Mar. 24 -- THURSDAY, Feb. 14 (HealthDay News) -- Scientists have shown that transplanting healthy liver cells into mice with hemophilia enables the animals to produce a critical clotting factor missing in humans with type A hemophilia.
The breakthrough finding may lead the way to a cure for type A hemophilia, the most common type of the disease, researchers believe.
"We were able to verify what cell type in the body can make factor VIII, which is deficient in hemophilia A," said lead researcher Dr. Sanjeev Gupta, a professor of hepatology at Albert Einstein College of Medicine in New York City.
"In addition, we were able to replace the cells that line the liver and, in that way, we were able to cure the disorder in mice," Gupta said.
In the study, Gupta's team worked with a mouse model of hemophilia. They transplanted healthy liver endothelial cells into the livers of these mice, according to the report in the Feb. 14 online issue of the Journal of Clinical Investigation.
Three months after transplanting the cells, the number of healthy cells had increased and were producing factor VIII in amounts sufficient to cure their hemophilia, the researchers found.
Given these results, researchers can start to focus on where factor VIII is made in the human body and how things can go wrong with its production, Gupta said.
"From the treatment point of view, we can now begin to direct our attention to these particular cells and find the most effective way to cure this disorder in people," Gupta said.
There are several different ways to treat hemophilia A, Gupta said. These include injecting the missing clotting factor, replenishing blood from time to time, or correcting the gene through gene therapy or cell transplantation.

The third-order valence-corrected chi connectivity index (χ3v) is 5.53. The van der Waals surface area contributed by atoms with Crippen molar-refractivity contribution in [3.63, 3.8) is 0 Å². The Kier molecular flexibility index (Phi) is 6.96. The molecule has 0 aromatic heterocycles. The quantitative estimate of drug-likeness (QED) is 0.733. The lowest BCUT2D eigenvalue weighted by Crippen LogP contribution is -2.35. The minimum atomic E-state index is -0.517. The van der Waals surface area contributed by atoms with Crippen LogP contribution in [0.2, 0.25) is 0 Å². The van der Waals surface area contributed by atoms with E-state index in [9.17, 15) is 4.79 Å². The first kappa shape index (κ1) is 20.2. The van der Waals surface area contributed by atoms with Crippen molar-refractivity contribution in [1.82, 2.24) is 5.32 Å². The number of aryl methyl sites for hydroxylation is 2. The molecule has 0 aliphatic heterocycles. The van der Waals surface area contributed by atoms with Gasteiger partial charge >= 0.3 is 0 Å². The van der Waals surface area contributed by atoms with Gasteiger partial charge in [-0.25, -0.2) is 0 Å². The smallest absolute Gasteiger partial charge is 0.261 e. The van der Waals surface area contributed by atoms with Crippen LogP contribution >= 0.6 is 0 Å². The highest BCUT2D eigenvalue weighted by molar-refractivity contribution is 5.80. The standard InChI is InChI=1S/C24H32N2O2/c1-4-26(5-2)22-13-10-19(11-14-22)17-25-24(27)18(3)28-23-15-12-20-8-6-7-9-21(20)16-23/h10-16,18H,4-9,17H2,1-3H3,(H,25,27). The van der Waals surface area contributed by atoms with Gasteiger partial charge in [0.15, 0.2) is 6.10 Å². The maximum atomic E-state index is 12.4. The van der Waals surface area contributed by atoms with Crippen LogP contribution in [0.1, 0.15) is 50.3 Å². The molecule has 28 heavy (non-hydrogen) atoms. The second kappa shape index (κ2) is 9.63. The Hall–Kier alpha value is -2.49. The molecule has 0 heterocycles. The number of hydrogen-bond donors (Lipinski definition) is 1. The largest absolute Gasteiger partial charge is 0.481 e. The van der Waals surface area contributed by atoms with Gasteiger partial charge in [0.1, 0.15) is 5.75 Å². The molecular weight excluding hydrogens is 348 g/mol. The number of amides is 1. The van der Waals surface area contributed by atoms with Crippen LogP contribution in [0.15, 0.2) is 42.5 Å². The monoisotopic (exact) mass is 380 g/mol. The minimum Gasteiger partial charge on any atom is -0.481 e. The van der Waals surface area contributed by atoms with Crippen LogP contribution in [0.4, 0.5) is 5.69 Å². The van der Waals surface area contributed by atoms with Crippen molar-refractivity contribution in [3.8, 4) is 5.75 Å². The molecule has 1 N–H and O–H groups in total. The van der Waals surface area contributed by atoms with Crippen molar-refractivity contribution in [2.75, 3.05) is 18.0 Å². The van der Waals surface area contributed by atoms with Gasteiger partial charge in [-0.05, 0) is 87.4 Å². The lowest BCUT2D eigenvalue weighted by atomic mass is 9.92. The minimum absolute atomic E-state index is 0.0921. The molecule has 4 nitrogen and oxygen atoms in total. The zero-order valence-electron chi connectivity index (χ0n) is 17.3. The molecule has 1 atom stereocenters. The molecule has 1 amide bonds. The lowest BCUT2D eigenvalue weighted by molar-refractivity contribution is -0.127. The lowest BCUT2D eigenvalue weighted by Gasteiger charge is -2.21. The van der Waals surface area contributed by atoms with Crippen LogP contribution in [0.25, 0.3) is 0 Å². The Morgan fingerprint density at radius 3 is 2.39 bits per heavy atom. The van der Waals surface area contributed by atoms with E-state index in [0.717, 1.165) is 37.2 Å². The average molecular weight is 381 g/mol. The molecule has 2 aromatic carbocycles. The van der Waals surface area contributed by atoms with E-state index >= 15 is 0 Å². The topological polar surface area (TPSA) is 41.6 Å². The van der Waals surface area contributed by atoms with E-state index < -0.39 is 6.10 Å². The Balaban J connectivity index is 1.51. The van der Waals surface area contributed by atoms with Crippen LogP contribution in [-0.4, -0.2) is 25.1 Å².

"What we have done in this work seems to be more promising than any of the other modalities," Gupta said. "This is the first time a cure has been achieved with cell therapy. That opens up new directions in treating the condition."
Hemophilia A affects one in 10,000 males and can cause uncontrolled bleeding that can lead to disability or death. It is commonly been associated with British and Russian nobility but affects many others. Cures for hemophilia have ranged from faith healing by the Russian monk Rasputin in the early 20th century to clinical trials using gene therapy, but none of these approaches have amounted to a cure.
One expert thinks a lot more study is needed before this technique can be tried in patients.
"If successful in other animal models, this approach could add another option of treatment for patients with severe hemophilia, though one would have to weigh the risk-benefit ratio," said Dr. Prasad Mathew, from the Ted R. Montoya Hemophilia Center at the University of New Mexico.
For more about hemophilia, visit the U.S. National Library of Medicine.
SOURCES: Sanjeev Gupta, M.D., professor, hepatology, Albert Einstein College of Medicine, New York City; Prasad Mathew, M.D., Ted R. Montoya Hemophilia Center, University of New Mexico, Albuquerque; Feb. 14, 2008, Journal of Clinical Investigation, online